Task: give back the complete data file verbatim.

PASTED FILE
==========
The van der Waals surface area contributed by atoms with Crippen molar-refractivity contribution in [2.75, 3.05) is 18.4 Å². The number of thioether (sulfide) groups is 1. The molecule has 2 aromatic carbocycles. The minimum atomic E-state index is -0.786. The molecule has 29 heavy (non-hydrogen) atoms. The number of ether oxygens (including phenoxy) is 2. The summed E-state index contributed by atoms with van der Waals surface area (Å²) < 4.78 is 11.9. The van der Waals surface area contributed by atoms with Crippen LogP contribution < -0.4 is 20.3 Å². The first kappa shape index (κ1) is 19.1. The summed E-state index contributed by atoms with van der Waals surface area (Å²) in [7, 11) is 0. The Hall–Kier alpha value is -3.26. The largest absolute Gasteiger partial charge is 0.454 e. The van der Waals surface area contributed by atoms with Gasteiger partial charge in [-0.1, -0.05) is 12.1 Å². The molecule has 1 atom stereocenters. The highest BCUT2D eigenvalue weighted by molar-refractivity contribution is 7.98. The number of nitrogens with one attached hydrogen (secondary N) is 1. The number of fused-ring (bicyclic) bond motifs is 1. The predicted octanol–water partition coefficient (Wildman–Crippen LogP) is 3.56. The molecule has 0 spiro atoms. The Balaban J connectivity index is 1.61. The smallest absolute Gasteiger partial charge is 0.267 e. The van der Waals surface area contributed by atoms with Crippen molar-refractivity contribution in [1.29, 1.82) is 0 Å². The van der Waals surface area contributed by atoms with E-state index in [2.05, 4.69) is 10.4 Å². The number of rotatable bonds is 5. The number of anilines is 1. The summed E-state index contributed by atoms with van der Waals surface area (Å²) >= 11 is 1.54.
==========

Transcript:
The van der Waals surface area contributed by atoms with Crippen molar-refractivity contribution in [2.75, 3.05) is 18.4 Å². The number of thioether (sulfide) groups is 1. The molecule has 2 aromatic carbocycles. The minimum atomic E-state index is -0.786. The molecule has 29 heavy (non-hydrogen) atoms. The number of ether oxygens (including phenoxy) is 2. The summed E-state index contributed by atoms with van der Waals surface area (Å²) < 4.78 is 11.9. The van der Waals surface area contributed by atoms with Crippen LogP contribution < -0.4 is 20.3 Å². The first kappa shape index (κ1) is 19.1. The summed E-state index contributed by atoms with van der Waals surface area (Å²) in [7, 11) is 0. The Hall–Kier alpha value is -3.26. The largest absolute Gasteiger partial charge is 0.454 e. The van der Waals surface area contributed by atoms with Gasteiger partial charge in [-0.1, -0.05) is 12.1 Å². The molecule has 1 atom stereocenters. The highest BCUT2D eigenvalue weighted by molar-refractivity contribution is 7.98. The number of nitrogens with one attached hydrogen (secondary N) is 1. The number of fused-ring (bicyclic) bond motifs is 1. The predicted octanol–water partition coefficient (Wildman–Crippen LogP) is 3.56. The molecule has 0 spiro atoms. The Balaban J connectivity index is 1.61. The smallest absolute Gasteiger partial charge is 0.267 e. The van der Waals surface area contributed by atoms with Crippen molar-refractivity contribution in [1.29, 1.82) is 0 Å². The van der Waals surface area contributed by atoms with E-state index in [2.05, 4.69) is 10.4 Å². The number of rotatable bonds is 5. The number of anilines is 1. The summed E-state index contributed by atoms with van der Waals surface area (Å²) >= 11 is 1.54.